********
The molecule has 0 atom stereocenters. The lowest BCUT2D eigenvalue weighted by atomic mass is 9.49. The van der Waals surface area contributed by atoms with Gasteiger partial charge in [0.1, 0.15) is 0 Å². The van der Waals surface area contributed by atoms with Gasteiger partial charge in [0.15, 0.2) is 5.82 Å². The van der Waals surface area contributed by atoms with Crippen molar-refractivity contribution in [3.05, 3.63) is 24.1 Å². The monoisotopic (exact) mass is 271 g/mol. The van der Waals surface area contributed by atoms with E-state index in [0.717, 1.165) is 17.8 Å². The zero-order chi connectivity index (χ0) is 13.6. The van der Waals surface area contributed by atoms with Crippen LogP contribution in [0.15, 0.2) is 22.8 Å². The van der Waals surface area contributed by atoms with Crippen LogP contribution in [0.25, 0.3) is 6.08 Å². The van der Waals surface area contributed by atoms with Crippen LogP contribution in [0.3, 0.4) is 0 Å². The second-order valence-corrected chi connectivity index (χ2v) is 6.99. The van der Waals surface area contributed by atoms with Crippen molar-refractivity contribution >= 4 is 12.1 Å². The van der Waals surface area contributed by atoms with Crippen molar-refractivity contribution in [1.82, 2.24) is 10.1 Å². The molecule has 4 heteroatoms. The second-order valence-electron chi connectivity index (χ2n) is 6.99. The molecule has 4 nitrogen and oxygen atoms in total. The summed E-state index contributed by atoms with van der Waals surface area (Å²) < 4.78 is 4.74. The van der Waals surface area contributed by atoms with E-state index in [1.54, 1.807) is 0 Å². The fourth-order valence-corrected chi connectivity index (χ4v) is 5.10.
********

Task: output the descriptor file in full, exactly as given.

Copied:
The molecule has 0 atom stereocenters. The lowest BCUT2D eigenvalue weighted by atomic mass is 9.49. The van der Waals surface area contributed by atoms with Gasteiger partial charge in [0.1, 0.15) is 0 Å². The van der Waals surface area contributed by atoms with Gasteiger partial charge in [0.15, 0.2) is 5.82 Å². The van der Waals surface area contributed by atoms with Crippen molar-refractivity contribution in [3.05, 3.63) is 24.1 Å². The monoisotopic (exact) mass is 271 g/mol. The van der Waals surface area contributed by atoms with E-state index in [0.717, 1.165) is 17.8 Å². The zero-order chi connectivity index (χ0) is 13.6. The van der Waals surface area contributed by atoms with Crippen LogP contribution in [0.15, 0.2) is 22.8 Å². The van der Waals surface area contributed by atoms with Crippen LogP contribution in [0.25, 0.3) is 6.08 Å². The van der Waals surface area contributed by atoms with Crippen LogP contribution in [0.3, 0.4) is 0 Å². The second-order valence-corrected chi connectivity index (χ2v) is 6.99. The van der Waals surface area contributed by atoms with Crippen molar-refractivity contribution >= 4 is 12.1 Å². The van der Waals surface area contributed by atoms with Crippen molar-refractivity contribution in [1.82, 2.24) is 10.1 Å². The molecule has 4 heteroatoms. The second-order valence-electron chi connectivity index (χ2n) is 6.99. The molecule has 4 nitrogen and oxygen atoms in total. The summed E-state index contributed by atoms with van der Waals surface area (Å²) < 4.78 is 4.74. The van der Waals surface area contributed by atoms with E-state index in [1.54, 1.807) is 0 Å². The fourth-order valence-corrected chi connectivity index (χ4v) is 5.10.